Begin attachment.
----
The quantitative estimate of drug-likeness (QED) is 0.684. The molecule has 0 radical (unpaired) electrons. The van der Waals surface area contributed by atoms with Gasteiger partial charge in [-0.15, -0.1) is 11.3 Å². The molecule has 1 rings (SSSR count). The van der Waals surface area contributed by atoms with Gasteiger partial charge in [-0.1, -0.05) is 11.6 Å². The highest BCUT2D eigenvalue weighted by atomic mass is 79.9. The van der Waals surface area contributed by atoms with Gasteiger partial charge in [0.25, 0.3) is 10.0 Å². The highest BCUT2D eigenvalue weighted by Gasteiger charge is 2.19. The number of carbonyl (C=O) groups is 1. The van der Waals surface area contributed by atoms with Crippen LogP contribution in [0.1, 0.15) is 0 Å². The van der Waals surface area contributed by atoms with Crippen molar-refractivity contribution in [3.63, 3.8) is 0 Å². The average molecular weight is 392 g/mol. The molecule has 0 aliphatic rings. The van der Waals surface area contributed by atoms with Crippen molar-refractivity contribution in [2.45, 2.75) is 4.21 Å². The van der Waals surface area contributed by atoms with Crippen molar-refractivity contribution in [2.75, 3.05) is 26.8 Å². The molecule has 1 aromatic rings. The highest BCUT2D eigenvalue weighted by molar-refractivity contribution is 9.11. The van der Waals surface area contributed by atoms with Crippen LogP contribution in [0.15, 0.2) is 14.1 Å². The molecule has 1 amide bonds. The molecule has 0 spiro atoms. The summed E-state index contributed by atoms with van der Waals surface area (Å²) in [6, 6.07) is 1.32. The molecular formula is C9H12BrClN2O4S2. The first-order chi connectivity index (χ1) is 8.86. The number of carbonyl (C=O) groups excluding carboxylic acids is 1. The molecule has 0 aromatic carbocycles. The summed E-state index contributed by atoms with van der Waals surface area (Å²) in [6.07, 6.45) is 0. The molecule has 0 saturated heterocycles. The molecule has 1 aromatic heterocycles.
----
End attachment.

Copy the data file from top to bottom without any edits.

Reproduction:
The quantitative estimate of drug-likeness (QED) is 0.684. The molecule has 0 radical (unpaired) electrons. The van der Waals surface area contributed by atoms with Gasteiger partial charge in [-0.15, -0.1) is 11.3 Å². The molecule has 1 rings (SSSR count). The van der Waals surface area contributed by atoms with Gasteiger partial charge in [-0.1, -0.05) is 11.6 Å². The highest BCUT2D eigenvalue weighted by atomic mass is 79.9. The van der Waals surface area contributed by atoms with Gasteiger partial charge in [0.25, 0.3) is 10.0 Å². The highest BCUT2D eigenvalue weighted by Gasteiger charge is 2.19. The number of carbonyl (C=O) groups is 1. The van der Waals surface area contributed by atoms with Crippen LogP contribution in [0.1, 0.15) is 0 Å². The van der Waals surface area contributed by atoms with Crippen molar-refractivity contribution in [3.63, 3.8) is 0 Å². The average molecular weight is 392 g/mol. The molecule has 0 aliphatic rings. The van der Waals surface area contributed by atoms with Crippen molar-refractivity contribution in [2.45, 2.75) is 4.21 Å². The van der Waals surface area contributed by atoms with Crippen molar-refractivity contribution in [2.75, 3.05) is 26.8 Å². The molecule has 1 aromatic rings. The highest BCUT2D eigenvalue weighted by molar-refractivity contribution is 9.11. The van der Waals surface area contributed by atoms with Crippen LogP contribution in [0.15, 0.2) is 14.1 Å². The molecule has 1 amide bonds. The molecule has 0 spiro atoms. The summed E-state index contributed by atoms with van der Waals surface area (Å²) in [6, 6.07) is 1.32. The molecular formula is C9H12BrClN2O4S2. The first-order chi connectivity index (χ1) is 8.86. The number of carbonyl (C=O) groups excluding carboxylic acids is 1. The molecule has 0 aromatic carbocycles. The summed E-state index contributed by atoms with van der Waals surface area (Å²) in [6.07, 6.45) is 0. The molecule has 0 saturated heterocycles. The molecule has 1 aromatic heterocycles.